What’s Love Got to Do with It?

Santa at the keyboard

Those of us who’ve been in advertising a while were raised to appreciate that nobody actually wants to look at ads. Because an ad is selling you something, and unless you specifically want that thing, or want to be reminded that you want that thing, then an ad is just one more assault on your eyeballs. So our job, as ad people, used to be to create messages that people enjoyed receiving. Gifts. Things that made people smile. Or think. Or just made them glad to encounter.

Nowadays, of course, the world of advertising has changed. Now it’s all about highly targeted, measurable offer-driven selling. We know who you are, where you are, what you want, when you want it, and how you want to hear about it. There’s no longer a need to entertain you or beguile and seduce you. We can just feed you specific information with a high likelihood that it’ll be relevant — and that you’ll bite.

But here’s what’s abandoned in the race to the bottom for those thin-sliced leads: The power of a brand. Famously, brands are what make products and services meaningful to the folk who seek relationships with them. It’s why we’re willing to sacrifice more when we choose between two almost-identical products . . . one simply holds more value in our hearts, regardless of facts and information. And it’s a value we’re happy to pay for.

Which brings us back to those ads that make people happy. See, great brand advertising tells stories. Great ads provoke us, tease us, intrigue us, cajole us, urge us to engage with them for longer. To appreciate them for their wit or their insight or their gut-punching ability to stop us in our tracks. Their power to evoke a reaction is the gift we alluded to earlier. By moving us, by stirring our hearts, they’re giving us something special. A reward. A small thank you for letting them in.

These are the kind of ads we make at An Agency.

So sure, we do all the left-brained-data-drenched-information-rich-media-facing stuff our peers do, but we wrap it inside something magical — a brand’s power to enchant our clients’ customers.
We love creativity and passion and courage. We love working hard to mine the pictures and words that communicate a feeling, and we love clients who have the pride to stand up and — as importantly — the moxie to stand out.

If you’ve got something wonderful that you believe the world needs to hear about, and if you want the right people to not just hear about it but to tell all their friends about it too, think about summoning your brand’s power to electrify and attract people. Think about hitching your wagon to a place that’s still smitten with that ol’-fashioned notion about creative ideas and the most powerful ways to express them.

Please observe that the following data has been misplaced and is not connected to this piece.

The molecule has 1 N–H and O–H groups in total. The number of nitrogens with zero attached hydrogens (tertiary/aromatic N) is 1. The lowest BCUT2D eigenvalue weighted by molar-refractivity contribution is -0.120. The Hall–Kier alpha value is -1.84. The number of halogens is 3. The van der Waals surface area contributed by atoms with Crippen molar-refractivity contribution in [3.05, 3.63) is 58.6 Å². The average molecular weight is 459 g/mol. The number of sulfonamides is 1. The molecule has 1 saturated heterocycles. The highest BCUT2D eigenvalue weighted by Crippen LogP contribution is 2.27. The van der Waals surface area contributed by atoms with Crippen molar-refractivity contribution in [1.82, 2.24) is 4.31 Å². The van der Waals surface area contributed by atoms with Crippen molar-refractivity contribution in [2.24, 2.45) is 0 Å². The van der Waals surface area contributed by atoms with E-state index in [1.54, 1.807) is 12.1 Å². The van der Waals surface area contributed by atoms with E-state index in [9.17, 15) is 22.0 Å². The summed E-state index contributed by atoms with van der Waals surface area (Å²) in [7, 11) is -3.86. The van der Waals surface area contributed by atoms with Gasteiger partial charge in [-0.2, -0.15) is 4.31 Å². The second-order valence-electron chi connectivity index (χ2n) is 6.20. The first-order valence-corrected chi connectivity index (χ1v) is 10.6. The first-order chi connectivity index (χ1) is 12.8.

Let’s chat.

Wild Eggs Restaurants

Breakfast in the south is a very serious business. So cue: Wild Eggs, a large, rapidly growing breakfast-food restaurant chain, which over the last decade has become one of the premier players in the marketplace. The interiors reflect their casual-but-fun-and-fresh take on cooking, an aesthetic we were asked to emulate in our social media work for them. Families, smiles, lots of light and color . . . and of course eggs.

Man enjoying a coffee.
Happy boy at table.
Loaded breakfast platter.
Boy with pancakes.
Overhead shot of fully loaded breakfast table.
Potatoes.
Hash.
Waffle.
Carousel ad on mobile.

Kykeon Coaching

Once upon a time, a successful senior executive said to himself, ‘Screw all this. I want to help troubled young adults not only find their purpose in life, but equip them with the personal, social, and even professional tools to make a go of it.’ And so he embarked on transforming this passion into a reality, retaining us to help him name, brand, and communicate his company’s value into something that has now grown into a nationally recognized coaching platform.

Sample of a Kykeon webpage
Sample of a Kykeon webpage

Queer Kentucky

When the 2023 Kentucky legislature started making ominous noises about limiting the rights of transgendered people with SB 150 — known as the ‘Anti-Trans Bill’ — we realized it threatened to drive marginalized communities out of the Bluegrass to seek security elsewhere. Working with a small group of partners, principally Queer Kentucky, an LGBTQ+ non-profit that champions queer culture in the commonwealth, we developed the ‘Stay Here’ campaign, built on supportive messages, rather than incendiary ones.

Two females holding hands on rainbow flag.
Outdoor board 'If You're Queer Stay Here.'
Outdoor board 'We're Queer for You.'
Outdoor board 'Keep Louisville queered.'
Three Queer Kentucky Posters.
T-Shirt 'Keep Louisville Queered.'
T-Shirt 'If You're Queer Here Stay Here.'
Home page from Queer Kentucky website.
Queer Gear page from Queer Kentucky website.
Page from Queer Kentucky website.